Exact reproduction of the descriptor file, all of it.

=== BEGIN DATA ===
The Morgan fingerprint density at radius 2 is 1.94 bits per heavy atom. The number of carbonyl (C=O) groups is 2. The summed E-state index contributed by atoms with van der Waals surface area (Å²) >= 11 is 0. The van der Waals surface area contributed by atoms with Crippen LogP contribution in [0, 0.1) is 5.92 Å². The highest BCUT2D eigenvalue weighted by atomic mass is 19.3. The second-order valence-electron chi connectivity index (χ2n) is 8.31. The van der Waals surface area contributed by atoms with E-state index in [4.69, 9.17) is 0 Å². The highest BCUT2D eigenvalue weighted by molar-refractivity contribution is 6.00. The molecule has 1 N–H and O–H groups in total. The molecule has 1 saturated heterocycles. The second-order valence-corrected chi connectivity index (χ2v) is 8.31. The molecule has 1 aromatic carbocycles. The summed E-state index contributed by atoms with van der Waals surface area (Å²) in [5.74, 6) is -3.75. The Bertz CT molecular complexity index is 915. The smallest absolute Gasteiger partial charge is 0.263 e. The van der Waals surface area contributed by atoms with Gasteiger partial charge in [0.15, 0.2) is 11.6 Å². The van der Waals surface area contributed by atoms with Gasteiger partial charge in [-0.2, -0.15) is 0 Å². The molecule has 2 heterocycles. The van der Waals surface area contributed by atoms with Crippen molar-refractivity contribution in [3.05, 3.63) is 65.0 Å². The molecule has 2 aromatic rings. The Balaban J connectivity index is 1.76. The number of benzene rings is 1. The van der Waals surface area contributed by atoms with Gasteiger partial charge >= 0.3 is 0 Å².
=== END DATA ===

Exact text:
The Morgan fingerprint density at radius 2 is 1.94 bits per heavy atom. The number of carbonyl (C=O) groups is 2. The summed E-state index contributed by atoms with van der Waals surface area (Å²) >= 11 is 0. The van der Waals surface area contributed by atoms with Crippen LogP contribution in [0, 0.1) is 5.92 Å². The highest BCUT2D eigenvalue weighted by atomic mass is 19.3. The second-order valence-electron chi connectivity index (χ2n) is 8.31. The van der Waals surface area contributed by atoms with E-state index in [4.69, 9.17) is 0 Å². The highest BCUT2D eigenvalue weighted by molar-refractivity contribution is 6.00. The molecule has 1 N–H and O–H groups in total. The molecule has 1 saturated heterocycles. The second-order valence-corrected chi connectivity index (χ2v) is 8.31. The molecule has 1 aromatic carbocycles. The summed E-state index contributed by atoms with van der Waals surface area (Å²) in [5.74, 6) is -3.75. The Bertz CT molecular complexity index is 915. The smallest absolute Gasteiger partial charge is 0.263 e. The van der Waals surface area contributed by atoms with Gasteiger partial charge in [0.15, 0.2) is 11.6 Å². The van der Waals surface area contributed by atoms with Gasteiger partial charge in [-0.2, -0.15) is 0 Å². The molecule has 2 heterocycles. The van der Waals surface area contributed by atoms with Crippen molar-refractivity contribution in [3.05, 3.63) is 65.0 Å². The molecule has 2 aromatic rings. The Balaban J connectivity index is 1.76. The number of benzene rings is 1. The van der Waals surface area contributed by atoms with Gasteiger partial charge >= 0.3 is 0 Å².